Friday, September 16, 2011


So I finally got around to watching Jim Fields and Michael Gramaglia's acclaimed 2003 Ramones documentary End of the Century. And, like all great rock 'n roll bands, the Ramones were a gang of dysfunctional, trailblazing cowboys functioning at the highest level. Their story's got a bit of everything: love, betrayal, drugs, booze, tragedy and, finally, redemption (albeit posthumously)...

"Like white heat. You couldn't put a cigarette paper between one tune ending and the next beginning" - Joe Strummer.

Everyone had a role to play in the Ramones. Johnny was the Nazi. The rule-man. The right wing disciplinarian. The "glue" that held them all together. It was Johnny's band and he ruled with an iron fist, from creating and enforcing their iconic "uniforms" to hitting Dee Dee in the head backstage if he'd had a bad show.

Joey was the eternal optimist. The genuine weirdo. The heart of the band. Dee Dee was the band's chief songwriter and talisman. Their rascal. Tommy was the orchestrator (at first). And Marky kept the ship from sinking - even though he sank himself a few times.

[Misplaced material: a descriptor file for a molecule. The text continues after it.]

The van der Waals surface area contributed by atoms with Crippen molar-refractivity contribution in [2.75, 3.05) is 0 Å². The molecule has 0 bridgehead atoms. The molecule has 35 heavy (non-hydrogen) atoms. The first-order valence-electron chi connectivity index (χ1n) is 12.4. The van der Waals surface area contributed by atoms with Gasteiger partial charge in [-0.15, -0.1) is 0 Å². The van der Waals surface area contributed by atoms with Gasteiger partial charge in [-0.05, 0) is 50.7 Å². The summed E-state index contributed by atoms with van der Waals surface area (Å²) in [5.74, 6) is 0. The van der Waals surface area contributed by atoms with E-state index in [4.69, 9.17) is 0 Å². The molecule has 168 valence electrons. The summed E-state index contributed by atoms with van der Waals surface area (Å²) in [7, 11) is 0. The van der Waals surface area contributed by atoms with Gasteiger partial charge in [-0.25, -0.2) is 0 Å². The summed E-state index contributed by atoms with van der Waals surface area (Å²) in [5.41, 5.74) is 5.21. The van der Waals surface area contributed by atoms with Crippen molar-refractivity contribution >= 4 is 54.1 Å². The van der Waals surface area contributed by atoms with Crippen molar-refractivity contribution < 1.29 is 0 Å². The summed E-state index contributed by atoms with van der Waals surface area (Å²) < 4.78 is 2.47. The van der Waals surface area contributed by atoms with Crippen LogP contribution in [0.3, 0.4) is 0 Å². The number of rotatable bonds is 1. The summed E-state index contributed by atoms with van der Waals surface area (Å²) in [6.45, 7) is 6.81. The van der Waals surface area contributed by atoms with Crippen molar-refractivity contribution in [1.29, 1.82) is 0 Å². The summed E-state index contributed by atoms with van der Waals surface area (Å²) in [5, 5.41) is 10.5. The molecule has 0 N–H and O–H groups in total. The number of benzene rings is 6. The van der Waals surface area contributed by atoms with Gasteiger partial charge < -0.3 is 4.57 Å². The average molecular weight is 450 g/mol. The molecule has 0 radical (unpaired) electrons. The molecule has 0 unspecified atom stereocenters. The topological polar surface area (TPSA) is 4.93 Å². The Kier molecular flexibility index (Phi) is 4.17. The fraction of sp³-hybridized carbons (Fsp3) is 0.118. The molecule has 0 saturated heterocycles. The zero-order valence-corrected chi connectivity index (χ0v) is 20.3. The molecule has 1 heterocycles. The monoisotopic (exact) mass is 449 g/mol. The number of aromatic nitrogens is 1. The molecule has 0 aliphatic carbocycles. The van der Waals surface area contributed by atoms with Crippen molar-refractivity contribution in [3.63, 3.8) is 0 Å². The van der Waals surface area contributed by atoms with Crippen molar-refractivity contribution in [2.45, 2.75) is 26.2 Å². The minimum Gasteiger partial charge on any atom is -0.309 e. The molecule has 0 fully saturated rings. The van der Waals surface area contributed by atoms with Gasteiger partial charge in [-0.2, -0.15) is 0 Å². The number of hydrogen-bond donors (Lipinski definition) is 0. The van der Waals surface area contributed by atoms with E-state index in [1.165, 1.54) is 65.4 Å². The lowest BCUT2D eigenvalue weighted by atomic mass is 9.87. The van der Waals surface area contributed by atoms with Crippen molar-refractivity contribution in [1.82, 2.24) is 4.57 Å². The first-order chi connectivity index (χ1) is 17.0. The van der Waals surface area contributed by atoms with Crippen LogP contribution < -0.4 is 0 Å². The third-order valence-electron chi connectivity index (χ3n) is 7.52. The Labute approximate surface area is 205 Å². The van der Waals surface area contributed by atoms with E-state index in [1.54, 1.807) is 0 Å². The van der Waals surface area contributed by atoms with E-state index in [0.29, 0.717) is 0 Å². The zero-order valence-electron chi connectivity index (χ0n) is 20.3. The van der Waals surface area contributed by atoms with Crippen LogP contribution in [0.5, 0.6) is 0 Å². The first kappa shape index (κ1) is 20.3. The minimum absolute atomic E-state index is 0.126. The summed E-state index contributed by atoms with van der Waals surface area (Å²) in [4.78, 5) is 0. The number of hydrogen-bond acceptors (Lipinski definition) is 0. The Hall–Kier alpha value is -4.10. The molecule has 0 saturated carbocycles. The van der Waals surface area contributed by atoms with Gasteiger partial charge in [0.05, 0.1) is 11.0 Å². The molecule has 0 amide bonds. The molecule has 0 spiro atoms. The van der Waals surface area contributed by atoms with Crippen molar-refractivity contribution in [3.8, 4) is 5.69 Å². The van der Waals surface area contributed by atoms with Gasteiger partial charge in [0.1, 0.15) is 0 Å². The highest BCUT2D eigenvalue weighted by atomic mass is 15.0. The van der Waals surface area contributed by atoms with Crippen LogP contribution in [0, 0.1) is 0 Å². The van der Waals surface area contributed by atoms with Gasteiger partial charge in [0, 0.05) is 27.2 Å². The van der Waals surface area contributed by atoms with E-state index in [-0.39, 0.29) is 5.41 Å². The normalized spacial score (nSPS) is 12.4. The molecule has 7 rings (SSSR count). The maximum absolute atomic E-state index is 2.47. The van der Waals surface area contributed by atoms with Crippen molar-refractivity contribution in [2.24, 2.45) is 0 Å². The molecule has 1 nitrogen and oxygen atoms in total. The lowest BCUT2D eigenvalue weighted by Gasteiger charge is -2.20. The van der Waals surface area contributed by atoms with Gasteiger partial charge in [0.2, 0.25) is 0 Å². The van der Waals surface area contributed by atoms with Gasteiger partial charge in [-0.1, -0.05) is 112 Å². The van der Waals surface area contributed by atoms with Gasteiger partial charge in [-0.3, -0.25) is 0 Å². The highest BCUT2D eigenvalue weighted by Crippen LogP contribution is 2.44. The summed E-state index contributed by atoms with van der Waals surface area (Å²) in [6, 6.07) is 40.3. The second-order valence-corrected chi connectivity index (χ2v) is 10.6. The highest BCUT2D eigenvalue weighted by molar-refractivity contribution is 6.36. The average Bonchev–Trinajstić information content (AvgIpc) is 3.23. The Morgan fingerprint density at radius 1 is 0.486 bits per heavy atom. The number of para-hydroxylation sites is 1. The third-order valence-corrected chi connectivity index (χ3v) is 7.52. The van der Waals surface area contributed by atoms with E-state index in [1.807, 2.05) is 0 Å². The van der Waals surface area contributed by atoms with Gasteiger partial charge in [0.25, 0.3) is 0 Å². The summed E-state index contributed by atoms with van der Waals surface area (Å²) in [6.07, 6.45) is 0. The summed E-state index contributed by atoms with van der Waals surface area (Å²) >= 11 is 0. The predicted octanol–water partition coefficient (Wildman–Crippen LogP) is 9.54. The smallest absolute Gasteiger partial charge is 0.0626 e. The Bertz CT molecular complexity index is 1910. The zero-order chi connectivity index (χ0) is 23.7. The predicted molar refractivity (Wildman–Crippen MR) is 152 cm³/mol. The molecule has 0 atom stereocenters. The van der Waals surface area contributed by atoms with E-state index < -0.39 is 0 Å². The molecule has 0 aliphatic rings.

And let's not forget Arturo Vega, the New York artist that came up with the band's logo and put a roof over their heads early on.

The saddest part of the story is the rift that developed between Johnny and Joey, who didn't speak to each other for nearly 20 years and never got to make up - not that Johnny ever wanted to. And the idea that, just before he died, Joey refused to let doctors put tubes down his throat because he didn't want them to damage his vocal chords is heartbreaking.

Joey literally worked himself to death for the Ramones, but when they were inducted into the Rock 'n Roll Hall of Fame, Dee Dee, Johnny and Marky didn't even mention his name. Dee Dee's speech is a bad joke you can write off to heroin addiction and Johnny says, "God bless America and God bless President Bush", when he should have said, "God bless Joey Ramone!"

Still, it's an interesting and candid look at one of rock 'n rolls greatest, hardest working and most under appreciated bands. Ramones forever...

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